The final Law Update of 2022 is here, and it’s packed full of articles. The double edition features two focus areas, first is a spotlight on Energy and Resources and second we feature a collection of articles on Transport and Logistics. The developments occurring in these sectors in the MENA region are unprecedented and our lawyers cover vast themes for you.
The Energy and Resources focus features topics such as diversifying energy resources, solar PV, mining in the Middle East, renewable energy and green hydrogen. From a transport perspective, we draw attention to the Bahrain metro project, discuss the challenges and remedies associated with the repossession of an aircraft, and there is advice on what to consider should a party vary the terms of a shipping contract.
This edition navigates you through updates from across jurisdictions such as, Oman, Jordan, Saudi Arabia, Egypt, Iraq, Qatar, and the UAE. Each article is timely and provides insights into legal issues and cases that are affecting these sectors across the region.Read the full edition
June – July 2017
Is an E-Trading license necessary?
When activities are conducted via an online platform, it generates a lot of confusion in terms of whether or not these activities constitute conducting commercial activities within the UAE, given that they are online.
Article 6 of Law no. 13 of 2011 regulates the conduct of economic activity within the Emirate of Dubai and Article 328 of the Commercial Companies Law of 2015 (“CCL”) states that a foreign company should not conduct activities inside the UAE without obtaining a licence.
Article 355 of the CCL prescribes a penalty between AED 100,000 and AED 500,000 on a foreign company if it does not register itself with the Registrar.
Therefore the strict application of law requires a foreign company to be fully incorporated and hold a valid license to conduct activity in the UAE. Failure to do so, risks a penalty between AED 100,000 to AED 500,000.
Some may argue that an online business does not need to have a registered office nor does it need to employ staff in the UAE to carry out any activity on the ground, thus, Article 328 and Article 355 do not apply. However, it is difficult to predict how the Authorities will address this argument given their discretion is not structured by statute or practice. The strict approach is that in order to conduct any commercial activity within the UAE, the appropriate license must be obtained. A prerequisite to obtaining a license is to obtain and maintain a registered office. Therefore, the Authorities can in their discretion apply the strict approach to a company seeking an E-Trading license in the UAE.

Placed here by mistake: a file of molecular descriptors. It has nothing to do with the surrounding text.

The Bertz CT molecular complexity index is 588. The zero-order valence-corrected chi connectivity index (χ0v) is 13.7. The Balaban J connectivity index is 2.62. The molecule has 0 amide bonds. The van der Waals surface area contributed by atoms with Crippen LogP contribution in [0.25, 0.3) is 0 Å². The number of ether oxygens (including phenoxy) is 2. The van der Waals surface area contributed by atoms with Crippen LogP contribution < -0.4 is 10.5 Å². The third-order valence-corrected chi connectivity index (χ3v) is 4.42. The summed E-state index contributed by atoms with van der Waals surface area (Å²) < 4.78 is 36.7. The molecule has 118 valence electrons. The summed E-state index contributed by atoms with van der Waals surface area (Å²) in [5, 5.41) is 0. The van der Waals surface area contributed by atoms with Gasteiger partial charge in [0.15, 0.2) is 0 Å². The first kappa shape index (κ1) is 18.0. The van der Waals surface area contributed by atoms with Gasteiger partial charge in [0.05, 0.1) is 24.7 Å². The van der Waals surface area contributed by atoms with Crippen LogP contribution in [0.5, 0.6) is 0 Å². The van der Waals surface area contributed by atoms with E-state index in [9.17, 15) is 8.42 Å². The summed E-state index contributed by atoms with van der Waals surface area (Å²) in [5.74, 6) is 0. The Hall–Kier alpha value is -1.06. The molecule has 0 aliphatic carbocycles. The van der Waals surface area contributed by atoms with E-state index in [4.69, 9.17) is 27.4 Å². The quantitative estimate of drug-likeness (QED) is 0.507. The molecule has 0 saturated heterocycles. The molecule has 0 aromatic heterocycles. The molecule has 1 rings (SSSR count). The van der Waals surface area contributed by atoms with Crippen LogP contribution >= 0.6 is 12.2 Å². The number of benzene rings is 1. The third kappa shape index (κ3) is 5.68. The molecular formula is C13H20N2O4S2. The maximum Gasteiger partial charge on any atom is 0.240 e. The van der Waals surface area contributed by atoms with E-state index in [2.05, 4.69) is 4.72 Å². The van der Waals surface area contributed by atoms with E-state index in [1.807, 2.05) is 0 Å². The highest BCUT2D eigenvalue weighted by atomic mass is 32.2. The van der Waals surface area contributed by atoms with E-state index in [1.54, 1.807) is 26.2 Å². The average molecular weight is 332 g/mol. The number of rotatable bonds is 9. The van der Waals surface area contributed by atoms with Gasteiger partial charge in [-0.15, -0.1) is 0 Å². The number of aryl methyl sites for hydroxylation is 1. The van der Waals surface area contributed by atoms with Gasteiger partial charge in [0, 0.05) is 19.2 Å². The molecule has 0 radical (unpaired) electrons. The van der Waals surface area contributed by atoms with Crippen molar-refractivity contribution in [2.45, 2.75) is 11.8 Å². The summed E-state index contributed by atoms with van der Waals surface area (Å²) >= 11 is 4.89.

In practice, there may be many unlicensed online platforms trading across the UAE. However it cannot be guaranteed that the regulator will not identify these unlicensed online traders and impose a penalty between AED 100,000 to AED 500,00.
The DED has recently introduced the following E-Commerce activities:
An E-Trading license provides traders the opportunity to sell to the general public over the internet without needing any human interaction, using any of the applications that rely on the internet. It involves co-ordinating with payment service providers which offer online electronic payments by a variety of payment methods including credit card, smart cards and digital money E-cash.
At present there is no general E-Trading activity available, however the activity ‘General Trading’ will allow a company to perform and undertake all types of trading whether physically or via an online platform. Typically, if a company is licensed to trade in a particular industry, that trading license will qualify the company to also trade online.
E-Trading activity in the free zone
Unlike Dubai mainland which is subject to the CCL, free zones have their own set of regulations when it comes to licensing business activities. Free zone companies cannot conduct commercial activities outside of the free zone. Therefore, for a trader to freely trade and sell its products online, into the wider UAE, the trader must also obtain a license to do so from the DED. Some free zones do offer E-Commerce activities, but the scope of a free zone E-Commerce activity is limited to facilitating a sale through an electronic medium, rather than directly conducting retailing activities. In short, a free zone company with an E-Commerce activity can only act as a middleman, unless it also obtains a license from the DED to allow the free zone company to trade freely across the UAE.
Introduction of the DED’s E-Trader Scheme
Another development by the DED is the introduction of the ‘e-trader’ scheme whereby online business established via various social media applications such as Instagram, Snap Chat, Whatsapp, Facebook etc can now be licensed by the DED. The conditions are that the license holder must be a UAE national, over the age of 18 and the license cannot be used to open a physical store, nor can it issue visas. This development was introduced with a view to “promote consumer confidence when shopping for products and services on social networking sites” said Omar Bushahab, Chief Executive of the DED’s Business Registration and Licensing Department.
Al Tamimi & Company’s Corporate Structuring team regularly advises on corporate structures and incorporation requirements. For further information please contact Noff Al-Khafaji (email@example.com).